Reporter Angela An of WBNS Channel 10 in Columbus, OH
aired report about Ohio's Science Standards September 9, 2002

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On September 9, 2002, a report aired on WBNS 10 TV about the controversies surrounding the Ohio Science Standards. Here's a link to a text version of the report on their web site:

There were two people interviewed in the report. One was Joe Roman, a member of the Ohio State Board of Education.  He is against including Intelligent Design (ID) in the testing standards. The other was Dr. Robert Lattimer, a member of the Science Writing Team, and the organization Science Excellence for all Ohioans ( Dr. Lattimer is in favor of allowing all the evidence for and against evolution into the standards, which he and we refer to as Teach the Controversy (TTC). Melanie Elsey of the Ohio Eagle Forum ( contributed to this report but did not appear in it.

Channel 10 announced during their 6:00 PM news that they were conducting a non-scientific poll on their web site about this topic.  When the report aired later at 11:00 PM, the poll results were as follows:

Teach only Evolution                               5%
Other Theories in addition to Evolution    95%

Critique of the Report

  1. Overall, this was a well balanced and fair report.  

  2. The references to "creationism" in the introduction to the report, and the nature of the on-line survey help illustrate a point that the viewing audience needs to understand. The reporters or their editors  sometimes are viewing the story from a different perspective than those who they interview.  If the viewers don't understand that, it is easy to sometimes draw the wrong conclusions about the intentions of those being interviewed.  If a particular report inaccurately presents the views of those being interviewed, the public should not jump to the conclusion that it was the reporter's fault. Sometimes it's due to an innocent difference in perspectives.  In other cases, the reporter may have been overruled by editors who can censor or veto their story ideas and the way the story is presented. In the case of the reference to creationism, the report accurately stated that many people in Ohio want "Creationism" to be made available to Ohio's students.  However, none of the organizations we are working with on this issue are pushing for that.  We believe that as far as the science standards are concerned, we need to focus exclusively on the scientific arguments.  That doesn't mean we've abandoned our religious message.  See this link for a list of ways we can get our religious message out that won't run afoul of the mythical separation of church and state.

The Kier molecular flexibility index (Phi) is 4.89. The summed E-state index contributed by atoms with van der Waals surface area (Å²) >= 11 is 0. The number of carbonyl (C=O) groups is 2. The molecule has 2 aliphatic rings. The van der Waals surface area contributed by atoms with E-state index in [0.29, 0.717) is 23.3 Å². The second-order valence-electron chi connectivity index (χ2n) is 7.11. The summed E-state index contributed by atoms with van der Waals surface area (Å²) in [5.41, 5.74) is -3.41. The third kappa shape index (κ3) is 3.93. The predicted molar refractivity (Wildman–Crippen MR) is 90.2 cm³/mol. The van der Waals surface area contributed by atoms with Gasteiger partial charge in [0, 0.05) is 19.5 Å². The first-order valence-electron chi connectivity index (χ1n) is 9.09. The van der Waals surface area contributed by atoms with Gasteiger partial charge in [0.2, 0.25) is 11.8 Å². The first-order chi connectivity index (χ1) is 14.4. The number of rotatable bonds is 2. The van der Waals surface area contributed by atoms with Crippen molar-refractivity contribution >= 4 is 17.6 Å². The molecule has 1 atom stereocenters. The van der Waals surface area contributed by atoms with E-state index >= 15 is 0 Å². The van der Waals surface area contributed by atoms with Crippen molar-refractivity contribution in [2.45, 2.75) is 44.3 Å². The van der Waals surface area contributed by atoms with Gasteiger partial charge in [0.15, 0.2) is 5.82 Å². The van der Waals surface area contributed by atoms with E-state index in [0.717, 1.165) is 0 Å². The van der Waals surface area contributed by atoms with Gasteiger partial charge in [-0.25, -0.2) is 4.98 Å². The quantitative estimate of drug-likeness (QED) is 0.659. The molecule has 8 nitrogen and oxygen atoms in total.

3. The wording of the on-line survey illustrates the same point.  The TV station was interested in doing a survey about competing "theories" to evolution.  However, with the exception of the Intelligent Design (ID) aspects of Teach the Controversy (TTC), TTC isn't a separate theory in and of itself. There are many arguments and evidence within TTC that are outside the scope of ID, and none of them are theories all by themselves.  Rather they are what we would refer to as different interpretations of the same evidence, or ignored evidence.  Examples include new research on radioactive dating methods, polonium 218 halos, evidence from all over the world that humans and dinosaurs co-existed, the mathematical improbabilities of evolution occurring, etc.  If I were wording the survey, I would have worded it differently to more accurately reflect what the organizations in Ohio are actually trying to do.  Note that we don't want to force teachers who "believe" in evolution to teach the scientific evidence against it (they'd just mock it in the process).  Rather, we want those teachers who know that evolution is a fairy tale to have the academic freedom to teach the scientific evidence for and against it.